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George W's War

Discussion in 'Uncategorized Threads' started by grnberetcj, Sep 28, 2008.

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  1. grnberetcj

    grnberetcj Active Member

    Jan 29, 1998
    Subject: George W's war


    No one likes war. War is a horrific affair, bloody and expensive.

    Sending our men and women into battle to perhaps die or be maimed is an
    unconscionable thought.

    Yet some wars need to be waged, and someone needs to lead. The citizenry
    and Congress are often ambivalent or largely opposed to any given war.
    It's up to our leader to convince them. That's why we call the leader
    'Commander in Chief.'

    George W.'s war was no different. There was lots of resistance to it.
    Many in Congress were vehemently against the idea. The Commander in
    Chief had to lobby for legislative approval.

    Along with supporters, George W. used the force of his convictions, the
    power of his title and every ounce of moral suasion he could muster to
    Rally support. H e had to assure Congress and the public that the war was
    morally justified, winnable and affordable. Congress eventually came
    around and voted overwhelmingly to wage war.

    George W. then lobbied foreign governments for support. But in the end,
    only one European nation helped us. The rest of the world sat on its
    hands and watched.

    After a few quick victories, things started to go bad. There were many
    dark days when all the news was discouraging. Casualties began to mount.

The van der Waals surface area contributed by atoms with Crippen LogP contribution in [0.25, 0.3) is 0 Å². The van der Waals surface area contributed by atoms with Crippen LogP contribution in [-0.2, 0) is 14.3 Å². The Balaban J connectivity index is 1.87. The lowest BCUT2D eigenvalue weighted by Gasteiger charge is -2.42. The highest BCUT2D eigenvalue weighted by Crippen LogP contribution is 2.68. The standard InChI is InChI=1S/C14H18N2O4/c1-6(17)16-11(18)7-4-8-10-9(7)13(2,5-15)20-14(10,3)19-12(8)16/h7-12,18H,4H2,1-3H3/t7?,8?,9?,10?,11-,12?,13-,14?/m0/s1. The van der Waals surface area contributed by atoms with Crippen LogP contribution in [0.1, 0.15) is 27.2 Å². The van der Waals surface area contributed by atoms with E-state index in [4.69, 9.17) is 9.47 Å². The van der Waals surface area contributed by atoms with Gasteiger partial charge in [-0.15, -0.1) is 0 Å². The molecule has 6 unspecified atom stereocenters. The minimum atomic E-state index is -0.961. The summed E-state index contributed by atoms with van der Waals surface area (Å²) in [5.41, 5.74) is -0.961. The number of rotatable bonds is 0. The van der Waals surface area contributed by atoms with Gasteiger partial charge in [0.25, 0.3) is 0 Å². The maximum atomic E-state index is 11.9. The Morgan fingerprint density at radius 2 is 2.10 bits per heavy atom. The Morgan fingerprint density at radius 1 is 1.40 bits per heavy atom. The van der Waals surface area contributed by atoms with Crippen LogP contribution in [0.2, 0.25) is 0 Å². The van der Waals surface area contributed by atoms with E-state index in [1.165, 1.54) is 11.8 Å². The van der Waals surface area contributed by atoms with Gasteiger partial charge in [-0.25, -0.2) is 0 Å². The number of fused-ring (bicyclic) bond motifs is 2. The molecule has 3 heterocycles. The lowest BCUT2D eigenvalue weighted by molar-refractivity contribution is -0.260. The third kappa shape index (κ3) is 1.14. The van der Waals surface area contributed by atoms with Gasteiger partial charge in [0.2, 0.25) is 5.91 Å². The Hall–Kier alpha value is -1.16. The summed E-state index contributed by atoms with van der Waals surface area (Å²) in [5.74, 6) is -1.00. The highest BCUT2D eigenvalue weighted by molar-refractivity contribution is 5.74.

It became obvious that our forces were too small. Congress began to drag
    its feet about funding the effort.

    Many who had voted to support the war just a few years earlier were
    beginning to speak against it and accuse the Commander in Chief of
    misleading them. Many critics began to call him incompetent, an idiot
    and even a liar. Journalists joined the negative chorus with a vengeance.

    As the war entered its fourth year, the public began to grow weary of
    the conflict and the casualties. George W.'s popularity plummeted. Yet
    through it all, he stood firm, supporting the troops and endorsing the

    Without his unwavering support, the war would have surely ended, then
    and there, in overwhelming and total defeat.

    At this darkest of times, he began to make some changes. More troops
    were added and trained. Some advisers were shuffled, and new generals

    Then, unexpectedly and gradually, things began to improve. Now it was
    the enemy that appeared to be growing weary of the lengthy conflict and
    losing support. Victories began to come, and hope returned.

    Many critics in Congress and the press said the improvements were just
    George W.'s good luck. The progress, they said, would be temporary. He
    knew, however, that in warfare good fortune counts.

    Then, in the unlikeliest of circumstances and perhaps the mosthistoric
    example of military luck, the enemy blundered and was resoundingly
    defeated. After six long years of war, the Commander in
    Chief basked in a most hard-fought victory.

    So on that historic day, Oct. 19, 1781, in a place called Yorktown, a
    satisfied George Washington sat upon his beautiful white horse and
    accepted the surrender of Lord Cornwallis, effectively ending the
    Revolutionary War.

    What? Were you thinking of someone else?

    Submitted by: Curt (and I prefer 7-1/2's)
  2. JB Logan Co. Ohio

    JB Logan Co. Ohio TS Member

    Jan 29, 1998
    Touche' sir.

    JB=Jerry Beach 8503917
  3. Shooting Jack

    Shooting Jack Active Member

    Jul 29, 2006
    Blackshear, Georgia
    I wasn't just hooked I was landed. LOL Jackie B.
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